Tuesday, October 16, 2018

Hollywood feeds the 21st Century Enlightenment

(This essay was originally published at the now defunct Disinfo.com)

The 21st Century Enlightenment is simple. In much the same way as the Enlightenment of the late middle ages, when the printing press was invented, (amongst a multitude of other "modernations") technology has once again brought us into a new paradigm of existence. In this so called "network intelligence" we become an amalgam intellect. In the old Enlightenment we shared books. In the new enlightenment we share each other, in real time. If this is not hyperreality, it doesn't exist.

However, this revolutionary sharing of the global experience is merely the "how" of its existence. It is causally self-referential. I think the topic of interest on the matter should be directed at our actions. Our actions make the changes that take place in the world. It is true that the internet can organize revolution quicker than the printing press, but we are not revolting because such technologies exist. We revolt because there is cause for revolt. This realization is the second part of the 21st century enlightenment. (This too we share with many aspects of the original Enlightenment.)

Just like in ye olde Enlightenment we have politicians telling us one thing and another, sides to choose, ideologies to ponder and artists commenting on the times. In ye olde Enlightenment we had books, plays and paintings. Today we can add moving pictures and Hollywood is rife with social commentary. As part of my writing workload I am a film reviewer for my local newspaper, so I see all these films, whether I want to or not.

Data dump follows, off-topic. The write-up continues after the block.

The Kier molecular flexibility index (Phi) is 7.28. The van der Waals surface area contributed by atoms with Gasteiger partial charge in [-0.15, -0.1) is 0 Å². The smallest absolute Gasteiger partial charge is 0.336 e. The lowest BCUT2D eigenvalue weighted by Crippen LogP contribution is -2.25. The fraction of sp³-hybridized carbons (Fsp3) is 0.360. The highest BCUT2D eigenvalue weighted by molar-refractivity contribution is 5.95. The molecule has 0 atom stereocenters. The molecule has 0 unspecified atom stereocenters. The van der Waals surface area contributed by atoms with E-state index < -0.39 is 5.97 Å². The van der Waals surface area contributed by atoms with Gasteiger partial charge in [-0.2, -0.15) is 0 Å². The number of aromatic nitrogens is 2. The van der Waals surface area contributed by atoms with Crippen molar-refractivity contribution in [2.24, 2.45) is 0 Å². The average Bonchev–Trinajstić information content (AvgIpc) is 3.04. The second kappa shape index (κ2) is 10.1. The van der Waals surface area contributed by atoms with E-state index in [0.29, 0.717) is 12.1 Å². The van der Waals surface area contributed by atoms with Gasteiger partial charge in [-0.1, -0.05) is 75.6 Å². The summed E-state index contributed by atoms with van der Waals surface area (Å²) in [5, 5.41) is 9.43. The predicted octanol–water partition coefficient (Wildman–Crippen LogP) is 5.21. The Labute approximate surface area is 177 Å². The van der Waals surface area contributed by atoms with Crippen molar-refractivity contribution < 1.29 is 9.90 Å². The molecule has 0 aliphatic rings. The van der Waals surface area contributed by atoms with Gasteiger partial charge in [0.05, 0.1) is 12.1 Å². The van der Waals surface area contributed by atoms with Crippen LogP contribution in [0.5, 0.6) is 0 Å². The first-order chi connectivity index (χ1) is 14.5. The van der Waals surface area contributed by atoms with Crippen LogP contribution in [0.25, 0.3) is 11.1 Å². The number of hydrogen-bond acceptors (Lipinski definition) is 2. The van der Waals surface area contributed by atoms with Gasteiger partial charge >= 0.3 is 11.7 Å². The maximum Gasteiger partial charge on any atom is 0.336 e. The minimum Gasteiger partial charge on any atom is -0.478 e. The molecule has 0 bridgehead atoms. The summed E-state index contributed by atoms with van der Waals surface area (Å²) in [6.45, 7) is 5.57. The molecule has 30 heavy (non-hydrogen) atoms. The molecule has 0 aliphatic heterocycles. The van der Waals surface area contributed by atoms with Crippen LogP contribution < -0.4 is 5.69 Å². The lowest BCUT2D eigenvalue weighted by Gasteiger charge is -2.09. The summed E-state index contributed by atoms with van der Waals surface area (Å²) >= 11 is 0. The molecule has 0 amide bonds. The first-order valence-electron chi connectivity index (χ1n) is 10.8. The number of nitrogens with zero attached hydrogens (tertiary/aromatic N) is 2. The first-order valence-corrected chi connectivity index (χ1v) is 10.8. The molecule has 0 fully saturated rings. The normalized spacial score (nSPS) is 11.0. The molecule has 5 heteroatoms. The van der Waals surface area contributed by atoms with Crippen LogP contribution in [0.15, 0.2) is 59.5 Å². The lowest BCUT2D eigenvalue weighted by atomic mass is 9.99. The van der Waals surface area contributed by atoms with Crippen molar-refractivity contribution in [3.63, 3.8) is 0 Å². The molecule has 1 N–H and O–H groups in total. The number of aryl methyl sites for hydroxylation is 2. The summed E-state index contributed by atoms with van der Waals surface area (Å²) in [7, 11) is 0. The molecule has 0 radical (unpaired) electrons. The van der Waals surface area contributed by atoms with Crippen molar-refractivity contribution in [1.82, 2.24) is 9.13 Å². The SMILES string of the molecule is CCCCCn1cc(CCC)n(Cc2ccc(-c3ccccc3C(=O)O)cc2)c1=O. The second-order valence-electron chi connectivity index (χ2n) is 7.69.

See any film about a dystopian future and you are seeing the left over fears from the end of the 20th century extrapolated into a plausible totalitarian outcome. The real world hasn't ended, the apocalypse remains nigh. All these films feature a corrupt and misguided government and a peoples revolution. These films are aimed at teenagers and are carefully crafted vehicles of effective social engineering. They even introduce the idea of world shaping to very young kids now, with animated movies about Plato's cave, the downfalls of societies, perfect psychologies inside, perfect philosophies outside. This engineering via art is not a new phenomenon, but it is currently rampant in entertainment. As a reflection of society, art's commentary is a wish for change. In the 21st Century Enlightenment such wishes come through loud and clear, instantly.

Like the french Revolution had JJ Rousseau and his Social Contract, we have a new standard by which we measure that which we consider fair and just. We can know no better than Rousseau as to our correctness in our times and places, but we both agree that something stinks about the state of affairs we find ourselves inhabiting. It seems too, that in our new enlightenment as in the old, the problems come down to the machinations of (perceived) money and (perceived) power. However, now, unlike then, we don't imagine such noble futures for merely France, or any other nation, but we dream globally. Furthermore, in the old enlightenment such imaginings we're left to the educated, some would say, elite of our societies, the Rousseaus of the world. Whereas now, anyone with a computer can become a philosopher.

What these new age philosophers are discovering, uncovering and beginning to act upon is a key correlation of the 21st century enlightenment: The gap between the elite advantage and the rest of us is not dissimilar to the gap between the "western world" and the rest of the globe. It's not just the rich that are the problem, because, on a global scale, Canada is rich. I am rich. We are all guilty in our affluence. We owe our wealth to inappropriate institutional realities, systemic dichotomous beliefs and misguided intentions.

2 comments:

Thanks for commenting.